Author: mfritts1

County employees recognized for “Safety First!”

Numerous Comanche County employees were recognized for outstanding safety achievements at the weekly Commissioners’ meeting on Monday.  Each year, the Association of County Commissioners of Oklahoma (ACCO) recognizes employees who have completed 5, 10, 15, 20 or 25+ years without an accident or safety claim.

All employees receive a certificate.  Those with less than 25 years receive a $25 gift card as a safety award.  Those with 25 or more years receive a jacket provided by ACCO.

Awards are based on the employee’s continuous service without a reportable injury.  A reportable injury is considered any lost time or incurred expense payable by the County or work comp insurance.

Over the past six years, Comanche County’s safety program has drastically reduced the number of accidents and injuries, which in turn has greatly reduced workers’ compensation claims and premiums.

Eligibility for the safety awards is broken into two categories; high and low hazard occupations.  Employees who are considered to be low hazard (i.e. clerical and elected officials) are not eligible for the annual safety award until they have completed 10 years of service without injury.  Those considered to be high risk (i.e. road crews, detention center, sheriff, juvenile bureau, etc.) are eligible after five years of continual service.

The following employees were recognized for their outstanding safety achievements.

5 year Employees

  • Dale Cagle
  • Mark Cain
  • Jordan Crain
  • Robert Gustafson
  • Charles Guthrie
  • William Hobbs
  • Wendall McCrary
  • Wanda Oliver
  • Heather Sanders
  • David Stroud
  • Christelle Sutherland
  • Anthony West

10 year Employees

  • Mark Barefoot
  • Brenda Brown
  • Wayne Chism
  • James Dorrell
  • Kim Geiger
  • Sheila Hawk
  • Charlesetta Hennings
  • Tim Krusinsky
  • Bobby Mansel
  • Helen McNeal
  • Perry Runyan
  • Jeff Sparks
  • Carrie Tubbs

15 year Employees

  • David Daugherty
  • Carrie DeBoard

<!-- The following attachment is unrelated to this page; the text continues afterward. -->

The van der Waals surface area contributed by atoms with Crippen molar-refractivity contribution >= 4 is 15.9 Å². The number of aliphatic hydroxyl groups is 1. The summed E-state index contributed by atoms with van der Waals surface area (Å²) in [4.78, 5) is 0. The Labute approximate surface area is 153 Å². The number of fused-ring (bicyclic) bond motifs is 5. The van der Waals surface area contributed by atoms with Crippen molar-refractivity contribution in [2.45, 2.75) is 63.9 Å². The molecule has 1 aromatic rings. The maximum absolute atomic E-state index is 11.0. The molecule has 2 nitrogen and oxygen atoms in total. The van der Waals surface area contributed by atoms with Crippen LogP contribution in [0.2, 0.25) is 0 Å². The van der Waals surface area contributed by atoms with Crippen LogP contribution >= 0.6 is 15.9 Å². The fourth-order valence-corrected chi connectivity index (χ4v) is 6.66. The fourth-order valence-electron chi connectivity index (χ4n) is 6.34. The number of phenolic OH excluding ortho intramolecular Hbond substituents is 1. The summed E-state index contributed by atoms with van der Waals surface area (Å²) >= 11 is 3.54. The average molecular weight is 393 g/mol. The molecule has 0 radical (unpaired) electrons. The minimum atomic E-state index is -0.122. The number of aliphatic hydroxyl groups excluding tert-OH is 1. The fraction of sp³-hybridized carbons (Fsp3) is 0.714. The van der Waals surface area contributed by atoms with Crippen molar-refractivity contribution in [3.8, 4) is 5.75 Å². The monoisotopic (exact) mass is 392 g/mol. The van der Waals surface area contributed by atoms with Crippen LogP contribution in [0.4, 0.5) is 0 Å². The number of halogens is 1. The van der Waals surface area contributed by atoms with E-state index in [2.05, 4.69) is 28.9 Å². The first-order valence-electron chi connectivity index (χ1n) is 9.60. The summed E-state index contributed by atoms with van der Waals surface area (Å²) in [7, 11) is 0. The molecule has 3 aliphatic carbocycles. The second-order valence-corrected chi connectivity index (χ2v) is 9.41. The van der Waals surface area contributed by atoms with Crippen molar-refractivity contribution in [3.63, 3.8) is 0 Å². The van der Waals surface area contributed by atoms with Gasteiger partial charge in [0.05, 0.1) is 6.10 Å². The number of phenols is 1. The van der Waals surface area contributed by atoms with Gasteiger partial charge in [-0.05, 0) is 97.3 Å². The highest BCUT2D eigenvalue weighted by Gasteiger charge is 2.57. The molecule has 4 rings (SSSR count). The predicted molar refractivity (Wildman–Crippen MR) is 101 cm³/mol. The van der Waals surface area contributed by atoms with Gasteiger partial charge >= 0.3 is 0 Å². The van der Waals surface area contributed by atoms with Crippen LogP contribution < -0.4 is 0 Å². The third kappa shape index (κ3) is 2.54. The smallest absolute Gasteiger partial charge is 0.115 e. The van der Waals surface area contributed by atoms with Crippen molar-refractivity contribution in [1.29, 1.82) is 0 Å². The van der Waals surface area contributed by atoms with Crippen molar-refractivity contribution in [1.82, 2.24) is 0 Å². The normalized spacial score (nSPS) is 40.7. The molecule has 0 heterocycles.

• Charlotte Dees
  • William Sanders
  • Richard Sellers

20 year Employees

  • Donna Howell
  • John Stowe
  • Vicki Walters

25 year Employees

  • Monica Baughman
  • Carol Cox

30 year Employee

  • Earlene Shriver

PRESS RELEASE – Comanche Nation supports Burn Ban

Comanche Nation Public Information Office
June 28, 2011 

The Comanche Nation is honoring and supporting the Burn Ban set by the Comanche County Commissioners Office. No fireworks are to be set off on Indian Trust Land.

There is No Tolerance. The Comanche Nation Law Enforcement will be monitoring Trust LandProperties and will issue citations. You can be fined for Violation of the Burn Ban -Wreckless Burning/Exploding and will be fined up to $10,000 and/or spend up to one year in jail if prosecuted, per CFR Codes.

If a fire spreads from Trust Land to Non-Trust Land, you will be liable for all damages.

PRESS RELEASE – Comanche Co. Burn Ban

The Comanche County Board of Commissioners implemented a 30-day burn ban Monday morning due to extreme drought conditions and wildfire danger.  Commissioners were adamant toward a “NO tolerance” policy against ALL fireworks, including public displays.  The burn ban makes it a misdemeanor with a $1,000 fine and/or jail up to one (1) year for violation of the burn ban.

Exceptions include the following;

  • Construction projects using propane or other controlled-type burners need to have a water pumper on standby anytime the equipment is used near a grassy right of way.
  • Welding, cutting torch or grinding activities for business are allowed, provided they are conducted over a non-combustible surface at least 10 feet wide and welding blankets or screens are used to cover the flammable vegetation; and 1) Wind speeds must be less than 20mph and 2) A fire watcher, other than the welder, is present at the site with a pressurized water or fire extinguisher.
  • Campfires and bonfires are PROHIBITED. LPG, natural gas and charcoal outdoor cooking in a grilling receptacle are permitted provided the activity is conducted over a non-flammable surface AND at least five (5) feet from flammable vegetation.

Court Clerk receives certification

Robert Morales, Comanche County Court Clerk, was recently honored at the Court Clerks Association of Oklahoma’s Annual School for completing the Court Clerk Certification Program.  The county officer training program requires 60 hours of course instruction via Oklahoma State University.